Total Impact

Concussion blood test

Strengthen knowledge translation to achieve health benefits for individuals and populations.

While a growing body of research continues to develop around the study of concussions, the brain injury often acquired through sport, is now starting to be understood as more than ‘just a concussion’. Reflecting on the known and often severe consequences of concussions, a new discussion has entered the sports arena: how can we better assess and prevent concussions?

Driving innovation in the area of concussion research, and working to strengthen knowledge translation to achieve health benefits for individuals and populations, are scientists from Schulich Medicine & Dentistry. Through the discovery of a new testing method, Drs. Douglas Fraser and Mark Daley have developed a cost-efficient blood test able to detect the presence of clinically significant concussions.

Drs. Fraser and Daley were prompted to study concussion assessment because of the high occurrence of concussions in contact sports and the exhibited level of trauma in those who have incurred multiple concussions during their lifetime.

Using blood drawn from individuals who may have suffered a concussion as the result of a sudden blow to the head, the pair measured a series of metabolites in the blood that may indicate the occurrence of a concussion. This blood profiling technique is commonly known as metabolomics.

“We looked at a host of patterns and it appears those who suffered a concussion have a very different pattern than those who have not had a concussion,” said Dr. Fraser.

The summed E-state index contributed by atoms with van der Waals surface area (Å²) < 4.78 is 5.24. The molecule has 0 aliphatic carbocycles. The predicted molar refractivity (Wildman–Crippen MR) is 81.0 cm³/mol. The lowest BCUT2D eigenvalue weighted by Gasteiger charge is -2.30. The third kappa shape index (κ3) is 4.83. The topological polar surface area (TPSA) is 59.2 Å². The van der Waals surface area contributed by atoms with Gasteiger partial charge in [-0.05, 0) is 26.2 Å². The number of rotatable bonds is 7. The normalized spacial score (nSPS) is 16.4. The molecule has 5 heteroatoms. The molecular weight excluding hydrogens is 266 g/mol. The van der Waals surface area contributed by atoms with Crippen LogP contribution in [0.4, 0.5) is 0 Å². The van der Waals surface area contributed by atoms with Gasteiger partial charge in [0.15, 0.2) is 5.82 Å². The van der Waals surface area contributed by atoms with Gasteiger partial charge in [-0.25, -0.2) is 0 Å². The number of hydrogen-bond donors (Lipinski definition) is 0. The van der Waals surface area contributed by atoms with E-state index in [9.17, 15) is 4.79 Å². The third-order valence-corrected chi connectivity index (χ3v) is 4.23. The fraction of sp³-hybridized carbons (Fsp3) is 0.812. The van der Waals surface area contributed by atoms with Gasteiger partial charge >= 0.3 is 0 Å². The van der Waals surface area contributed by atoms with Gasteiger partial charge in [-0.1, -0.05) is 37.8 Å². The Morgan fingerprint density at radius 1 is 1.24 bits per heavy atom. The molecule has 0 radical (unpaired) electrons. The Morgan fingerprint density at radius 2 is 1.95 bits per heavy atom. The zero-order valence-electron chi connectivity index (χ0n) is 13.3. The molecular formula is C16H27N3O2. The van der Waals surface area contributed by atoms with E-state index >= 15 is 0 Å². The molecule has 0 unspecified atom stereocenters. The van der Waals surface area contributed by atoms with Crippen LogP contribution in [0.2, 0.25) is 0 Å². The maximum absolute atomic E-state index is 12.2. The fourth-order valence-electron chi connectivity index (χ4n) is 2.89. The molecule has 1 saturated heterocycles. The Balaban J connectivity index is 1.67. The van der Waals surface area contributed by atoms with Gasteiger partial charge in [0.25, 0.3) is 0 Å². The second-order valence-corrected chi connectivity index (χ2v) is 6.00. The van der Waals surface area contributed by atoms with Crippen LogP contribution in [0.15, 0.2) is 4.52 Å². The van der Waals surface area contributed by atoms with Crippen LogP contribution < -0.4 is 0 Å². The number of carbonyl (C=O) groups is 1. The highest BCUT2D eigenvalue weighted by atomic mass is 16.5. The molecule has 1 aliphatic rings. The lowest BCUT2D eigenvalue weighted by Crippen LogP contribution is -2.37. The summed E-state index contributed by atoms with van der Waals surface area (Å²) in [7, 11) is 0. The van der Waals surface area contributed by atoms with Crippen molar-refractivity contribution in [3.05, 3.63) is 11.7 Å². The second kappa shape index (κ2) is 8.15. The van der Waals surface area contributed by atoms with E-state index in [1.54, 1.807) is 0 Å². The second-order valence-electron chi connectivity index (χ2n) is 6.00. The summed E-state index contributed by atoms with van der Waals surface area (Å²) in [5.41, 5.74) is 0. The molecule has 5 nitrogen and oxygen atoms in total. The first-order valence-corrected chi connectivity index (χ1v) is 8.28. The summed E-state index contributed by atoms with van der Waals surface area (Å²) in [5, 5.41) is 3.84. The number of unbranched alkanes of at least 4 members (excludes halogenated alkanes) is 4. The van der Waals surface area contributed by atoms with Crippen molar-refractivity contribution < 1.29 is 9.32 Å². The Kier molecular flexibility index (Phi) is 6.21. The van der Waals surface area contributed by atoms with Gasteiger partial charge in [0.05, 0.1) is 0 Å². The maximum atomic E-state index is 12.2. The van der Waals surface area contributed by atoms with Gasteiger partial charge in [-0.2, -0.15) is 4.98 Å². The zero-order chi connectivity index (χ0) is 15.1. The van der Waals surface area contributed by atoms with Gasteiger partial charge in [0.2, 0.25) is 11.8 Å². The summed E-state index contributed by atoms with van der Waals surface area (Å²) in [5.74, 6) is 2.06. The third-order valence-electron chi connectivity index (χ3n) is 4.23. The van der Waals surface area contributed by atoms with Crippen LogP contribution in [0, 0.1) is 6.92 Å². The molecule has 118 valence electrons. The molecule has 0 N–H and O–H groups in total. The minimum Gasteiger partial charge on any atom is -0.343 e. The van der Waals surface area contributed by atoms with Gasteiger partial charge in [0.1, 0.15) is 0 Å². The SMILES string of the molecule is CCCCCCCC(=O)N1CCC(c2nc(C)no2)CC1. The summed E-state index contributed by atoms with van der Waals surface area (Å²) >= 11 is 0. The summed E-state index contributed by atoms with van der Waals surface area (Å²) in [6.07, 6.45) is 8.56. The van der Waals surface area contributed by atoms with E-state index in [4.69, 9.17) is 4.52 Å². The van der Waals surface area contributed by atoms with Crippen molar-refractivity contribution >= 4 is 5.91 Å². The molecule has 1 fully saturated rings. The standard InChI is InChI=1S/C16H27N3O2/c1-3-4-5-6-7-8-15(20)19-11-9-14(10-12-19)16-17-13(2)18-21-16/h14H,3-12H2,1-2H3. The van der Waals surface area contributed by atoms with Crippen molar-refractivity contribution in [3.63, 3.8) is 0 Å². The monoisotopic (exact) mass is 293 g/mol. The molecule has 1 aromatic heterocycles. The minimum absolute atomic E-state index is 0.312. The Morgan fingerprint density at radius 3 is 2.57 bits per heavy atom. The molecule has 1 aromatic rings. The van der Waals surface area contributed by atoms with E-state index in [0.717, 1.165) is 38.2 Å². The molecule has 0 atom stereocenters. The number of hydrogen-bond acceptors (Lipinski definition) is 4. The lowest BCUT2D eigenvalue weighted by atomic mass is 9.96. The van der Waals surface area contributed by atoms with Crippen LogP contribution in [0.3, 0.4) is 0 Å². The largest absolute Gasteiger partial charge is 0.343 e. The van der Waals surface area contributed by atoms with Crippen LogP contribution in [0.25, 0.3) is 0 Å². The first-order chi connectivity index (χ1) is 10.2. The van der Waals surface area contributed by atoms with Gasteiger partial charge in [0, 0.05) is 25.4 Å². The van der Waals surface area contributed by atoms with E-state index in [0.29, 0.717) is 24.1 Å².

Previously, attempts to identify the presence of concussions in affected individuals have looked unsuccessfully for a single, highly accurate protein biomarker that can distinguish concussed from nonconcussed patients.


Drs. Fraser and Daley’s blood testing method, however, boasts an impressive accuracy rate of more than 90 per cent.

“There is no one metabolite that we can put a finger on, but when we looked at all of them, those profiles are different enough that we could easily distinguish concussed patients from non-concussed,” said Dr. Daley. “In fact, with fine tuning, we can now look at sets of as few as 20-40 specific metabolites and maintain the diagnostic accuracy level of the test more than 90 per cent.”

To maintain its accuracy rate in identifying concussions, the blood being tested must be drawn from the affected individual within 72 hours of experienced head trauma.

Aiming to move their research findings into application, Drs. Fraser and Daley believe their blood test will one day take the place of current diagnosis practices, which rely on patient symptoms assessment and clinician judgement.

“With further research, we anticipate that our blood test will also aid clinicians in predicting concussion outcome, as well as rehabilitation after concussion,” said Dr. Fraser.


"Concussion blood test" written by Communications Staff (Schulich School of Medicine & Dentistry)